It’s a very good thing the TCU Horned Frogs pulled an upset on the road at Iowa State a week ago. That win will naturally carry a lot of mileage over the next few weeks, but what is also important about that victory is that it occurred before more injuries swamped this snakebitten team.
TCU was affected on the court by injuries on Saturday, and it also received more bad injury-related news off the court. The double-whammy made a 71-62 home-court loss to Oklahoma feel even worse.
TCU is not particularly imperiled in the larger context of the bubble picture — not yet, at any rate. However, it might become especially hard to dig out wins in the ultra-competitive Big 12 in the coming weeks.
TCU was without Kouat Noi on Saturday, and his 3-point shooting was missed on a day when the Frogs made just 9 of 32 triples against Oklahoma’s zone defense. Noi should be back soon, but the Horned Frogs learned on Saturday that forward Lat Mayen will be out for the rest of the season.
TCU head coach Jamie Dixon discussed his shorthanded team’s struggles against the OU zone:
“We knew they were going to play it and we obviously didn’t get to practice against it much because of our situation with our numbers,” Dixon said. “Still got to find a way and we didn’t.”
Dixon’s patchwork lineup will need to bounce back on Monday night at Oklahoma State. TCU needs to avoid a resume-denting loss. If it can do that, the Frogs will still be in solid shape for the NCAAs. However, the margins are getting smaller, and what has happened the past two seasons on the injury front has not made Dixon’s task any easier.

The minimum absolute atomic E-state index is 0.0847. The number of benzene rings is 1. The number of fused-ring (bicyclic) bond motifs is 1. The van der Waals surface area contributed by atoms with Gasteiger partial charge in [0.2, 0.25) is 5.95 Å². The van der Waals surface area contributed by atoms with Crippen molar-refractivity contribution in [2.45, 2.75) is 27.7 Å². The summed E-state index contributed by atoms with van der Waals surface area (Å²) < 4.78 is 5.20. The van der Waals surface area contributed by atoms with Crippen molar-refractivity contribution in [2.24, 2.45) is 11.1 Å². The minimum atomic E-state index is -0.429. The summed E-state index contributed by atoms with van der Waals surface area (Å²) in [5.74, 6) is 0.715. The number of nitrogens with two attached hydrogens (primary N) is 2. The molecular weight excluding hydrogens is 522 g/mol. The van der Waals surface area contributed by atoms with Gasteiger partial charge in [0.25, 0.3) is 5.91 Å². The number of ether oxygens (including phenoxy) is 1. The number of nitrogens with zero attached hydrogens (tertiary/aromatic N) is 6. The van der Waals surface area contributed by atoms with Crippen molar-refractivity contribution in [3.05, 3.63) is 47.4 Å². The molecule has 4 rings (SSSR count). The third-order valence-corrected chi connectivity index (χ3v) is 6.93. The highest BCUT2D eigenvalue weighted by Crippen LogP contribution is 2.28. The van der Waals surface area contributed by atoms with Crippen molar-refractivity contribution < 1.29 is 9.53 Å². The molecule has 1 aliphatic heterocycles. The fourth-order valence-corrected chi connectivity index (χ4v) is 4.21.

#TCU's Jamie Dixon: "We've had four guys with season-ending injuries. That's unheard of. And when I say that, they've had injuries throughout almost a year-and-a-half."
— Dean Straka (@DWStraka49) February 16, 2019
This piece by Dean Straka of the Dallas Morning News details the major recent injuries and roster losses suffered by TCU, the biggest one being the season-ending injury to Jaylen Fisher, the player who often enabled this team to flourish.
The reality of attrition has never truly left Jamie Dixon’s team in each of the past two seasons. When this season ultimately ends, TCU will wonder what could have happened if everyone had been healthy. That refrain is similar to 2018.
That big-picture question, however, can wait. What matters now is fighting through these injuries and simply making the NCAA Tournament.
The Frogs have been plagued, but their Biblical run of bad injury luck doesn’t have to have the last word.
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